The application of Classification technology to the munitions response problem was a significant topic of discussion at the 2014 National Association of Ordnance Contractors (NAOC) Fly-In held recently in Washington, D.C. After an introductory presentation at the Technical Session by Mr. John Conger, Deputy Under Secretary of Defense, Installations & Environment (DUSD (I&E)), outlining DoD’s interest in the rapid adoption of these new technologies, several speakers at the Technical Session and at the next day’s Army Corps of Engineers/NAOC partnering session addressed the practical issues associated with technology transfer to the munitions response industry.

What is Classification as applied to the munitions problem?

SERDP and ESTCP have sponsored the development of a number of new technologies that are collectively referred to as Classification. In the case of munitions response, high-quality geophysical data can be interpreted with physics-based models to estimate parameters that are useful for classification. The parameters in these models are related to the physical attributes of the object that resulted in the signal, such as its physical size, shape, aspect ratio, and wall thickness. The values of these parameters can then be used to estimate the likelihood that the signal arose from an item of interest—that is, a munition. Each buried metal item on a munitions site is similarly classified as an item of interest or not.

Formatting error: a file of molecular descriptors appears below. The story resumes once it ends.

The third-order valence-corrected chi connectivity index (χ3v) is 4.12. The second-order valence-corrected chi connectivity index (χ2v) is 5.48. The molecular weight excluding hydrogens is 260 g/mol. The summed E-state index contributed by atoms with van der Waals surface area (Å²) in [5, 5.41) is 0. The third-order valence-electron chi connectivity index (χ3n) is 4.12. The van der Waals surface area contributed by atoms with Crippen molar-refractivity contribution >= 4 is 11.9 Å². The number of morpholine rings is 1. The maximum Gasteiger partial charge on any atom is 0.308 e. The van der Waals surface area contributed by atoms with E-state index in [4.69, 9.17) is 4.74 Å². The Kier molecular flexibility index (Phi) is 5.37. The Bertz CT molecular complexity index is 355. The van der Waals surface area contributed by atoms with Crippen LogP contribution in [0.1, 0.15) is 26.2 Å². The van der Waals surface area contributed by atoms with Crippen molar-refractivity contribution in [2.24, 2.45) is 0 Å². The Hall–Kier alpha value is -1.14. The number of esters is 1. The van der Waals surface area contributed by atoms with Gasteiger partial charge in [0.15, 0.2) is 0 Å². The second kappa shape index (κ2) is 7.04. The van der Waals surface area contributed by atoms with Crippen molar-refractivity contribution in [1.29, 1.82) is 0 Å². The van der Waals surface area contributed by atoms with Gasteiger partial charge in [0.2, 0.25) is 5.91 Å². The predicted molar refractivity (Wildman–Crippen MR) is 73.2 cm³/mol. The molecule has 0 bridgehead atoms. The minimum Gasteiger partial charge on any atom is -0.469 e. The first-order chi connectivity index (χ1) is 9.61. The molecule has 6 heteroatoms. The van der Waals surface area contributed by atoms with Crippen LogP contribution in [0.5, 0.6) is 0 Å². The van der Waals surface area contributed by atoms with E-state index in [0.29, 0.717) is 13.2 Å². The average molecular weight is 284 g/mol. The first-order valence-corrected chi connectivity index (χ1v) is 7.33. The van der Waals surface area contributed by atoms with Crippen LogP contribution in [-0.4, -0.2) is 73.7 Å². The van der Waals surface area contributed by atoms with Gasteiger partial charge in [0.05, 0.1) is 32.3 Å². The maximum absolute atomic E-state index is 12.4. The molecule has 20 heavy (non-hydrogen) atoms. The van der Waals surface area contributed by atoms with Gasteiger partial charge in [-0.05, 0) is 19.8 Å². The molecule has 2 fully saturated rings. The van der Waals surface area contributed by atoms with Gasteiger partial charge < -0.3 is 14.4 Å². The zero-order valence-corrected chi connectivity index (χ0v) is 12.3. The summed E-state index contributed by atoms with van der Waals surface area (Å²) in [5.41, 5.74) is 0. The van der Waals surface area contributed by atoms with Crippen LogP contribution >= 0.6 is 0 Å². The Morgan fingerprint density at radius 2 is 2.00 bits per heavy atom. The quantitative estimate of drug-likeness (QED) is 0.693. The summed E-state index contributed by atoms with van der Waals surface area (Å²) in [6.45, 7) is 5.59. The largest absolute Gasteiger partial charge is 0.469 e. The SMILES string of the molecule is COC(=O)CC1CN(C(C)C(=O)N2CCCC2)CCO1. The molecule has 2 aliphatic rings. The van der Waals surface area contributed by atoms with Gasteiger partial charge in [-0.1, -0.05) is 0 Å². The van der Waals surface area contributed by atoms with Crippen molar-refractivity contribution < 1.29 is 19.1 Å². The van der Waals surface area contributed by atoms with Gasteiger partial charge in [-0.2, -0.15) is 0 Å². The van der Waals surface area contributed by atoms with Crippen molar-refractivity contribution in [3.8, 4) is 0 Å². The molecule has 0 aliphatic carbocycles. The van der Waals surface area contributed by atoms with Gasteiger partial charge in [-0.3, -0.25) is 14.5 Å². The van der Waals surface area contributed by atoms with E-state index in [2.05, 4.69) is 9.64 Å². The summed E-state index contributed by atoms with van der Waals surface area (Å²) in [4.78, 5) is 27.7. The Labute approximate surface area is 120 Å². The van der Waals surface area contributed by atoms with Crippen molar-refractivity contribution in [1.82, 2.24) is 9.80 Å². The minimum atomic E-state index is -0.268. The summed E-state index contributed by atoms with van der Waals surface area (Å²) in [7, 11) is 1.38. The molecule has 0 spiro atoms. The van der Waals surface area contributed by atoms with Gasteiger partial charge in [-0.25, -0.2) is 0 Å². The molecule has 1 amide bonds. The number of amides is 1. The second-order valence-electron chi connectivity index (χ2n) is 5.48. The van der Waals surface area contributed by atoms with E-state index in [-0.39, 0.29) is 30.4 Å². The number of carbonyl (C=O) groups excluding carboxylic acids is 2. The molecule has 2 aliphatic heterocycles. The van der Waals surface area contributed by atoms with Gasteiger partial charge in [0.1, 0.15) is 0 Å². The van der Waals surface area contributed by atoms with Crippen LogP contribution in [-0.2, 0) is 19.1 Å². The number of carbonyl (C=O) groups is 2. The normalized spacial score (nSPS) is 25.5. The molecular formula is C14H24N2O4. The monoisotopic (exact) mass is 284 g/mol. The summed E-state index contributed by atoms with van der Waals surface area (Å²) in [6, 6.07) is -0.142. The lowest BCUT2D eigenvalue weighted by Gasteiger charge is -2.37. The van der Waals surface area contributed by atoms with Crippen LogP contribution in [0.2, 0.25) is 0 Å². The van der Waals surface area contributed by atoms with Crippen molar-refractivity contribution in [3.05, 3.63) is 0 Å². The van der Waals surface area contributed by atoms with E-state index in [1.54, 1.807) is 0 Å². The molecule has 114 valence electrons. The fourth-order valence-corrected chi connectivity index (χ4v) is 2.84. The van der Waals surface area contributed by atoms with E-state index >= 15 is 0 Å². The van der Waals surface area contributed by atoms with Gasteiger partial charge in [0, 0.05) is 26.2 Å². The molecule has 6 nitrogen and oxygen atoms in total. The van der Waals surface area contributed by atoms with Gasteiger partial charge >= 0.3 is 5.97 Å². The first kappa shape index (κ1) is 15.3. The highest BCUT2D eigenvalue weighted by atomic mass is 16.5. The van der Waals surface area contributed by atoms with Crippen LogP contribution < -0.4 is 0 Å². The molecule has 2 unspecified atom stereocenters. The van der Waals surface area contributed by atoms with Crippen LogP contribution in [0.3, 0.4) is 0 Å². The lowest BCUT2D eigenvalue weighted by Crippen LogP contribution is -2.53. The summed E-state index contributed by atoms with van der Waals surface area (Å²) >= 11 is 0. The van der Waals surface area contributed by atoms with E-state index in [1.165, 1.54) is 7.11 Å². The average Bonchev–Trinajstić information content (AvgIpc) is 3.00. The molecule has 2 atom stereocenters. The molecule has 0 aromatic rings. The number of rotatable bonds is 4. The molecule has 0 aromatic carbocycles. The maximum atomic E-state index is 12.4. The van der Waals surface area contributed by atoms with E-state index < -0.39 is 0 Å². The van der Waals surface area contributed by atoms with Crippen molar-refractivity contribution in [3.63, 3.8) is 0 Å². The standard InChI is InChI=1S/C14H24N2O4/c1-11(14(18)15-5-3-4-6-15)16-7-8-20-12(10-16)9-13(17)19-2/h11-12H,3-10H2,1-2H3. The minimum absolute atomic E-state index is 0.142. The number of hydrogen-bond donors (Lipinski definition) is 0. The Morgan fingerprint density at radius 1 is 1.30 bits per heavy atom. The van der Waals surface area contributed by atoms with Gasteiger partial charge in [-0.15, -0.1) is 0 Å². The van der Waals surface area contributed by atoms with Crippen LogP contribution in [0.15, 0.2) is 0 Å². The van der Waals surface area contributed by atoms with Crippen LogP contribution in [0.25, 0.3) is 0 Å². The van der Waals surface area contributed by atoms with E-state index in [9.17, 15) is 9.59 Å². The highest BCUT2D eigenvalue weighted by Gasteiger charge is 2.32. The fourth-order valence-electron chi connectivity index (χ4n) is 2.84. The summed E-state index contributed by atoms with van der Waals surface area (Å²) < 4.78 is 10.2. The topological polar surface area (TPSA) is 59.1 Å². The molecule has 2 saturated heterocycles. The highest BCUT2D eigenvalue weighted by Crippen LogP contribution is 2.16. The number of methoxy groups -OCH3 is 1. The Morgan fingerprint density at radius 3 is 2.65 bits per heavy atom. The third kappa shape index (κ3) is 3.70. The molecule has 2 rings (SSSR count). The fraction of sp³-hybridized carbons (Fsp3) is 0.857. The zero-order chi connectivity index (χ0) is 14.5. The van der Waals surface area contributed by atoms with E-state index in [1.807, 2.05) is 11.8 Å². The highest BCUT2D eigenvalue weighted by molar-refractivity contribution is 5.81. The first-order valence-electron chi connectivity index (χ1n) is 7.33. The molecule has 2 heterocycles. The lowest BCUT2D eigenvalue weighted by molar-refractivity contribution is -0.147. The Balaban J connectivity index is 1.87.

What’s new now?

Previous SERDP and ESTCP work has focused on the development and validation of the individual technologies that comprise Classification: sensors, data analysis methodologies, and decision approaches. The focus during this technology transfer phase is on making the technology more rugged, applicable to a wider variety of sites, and more accessible to the production community rather than being restricted to researchers and developers. This involves topics such as development of quality control (QC) and quality assurance (QA) procedures for the use of this approach to be codified in a draft Quality Assurance Project Plan, revising the work flow for data analysis to better conform with standard industry practices, and development of second generation sensor systems that are easier to use and applicable to a wider range of site conditions.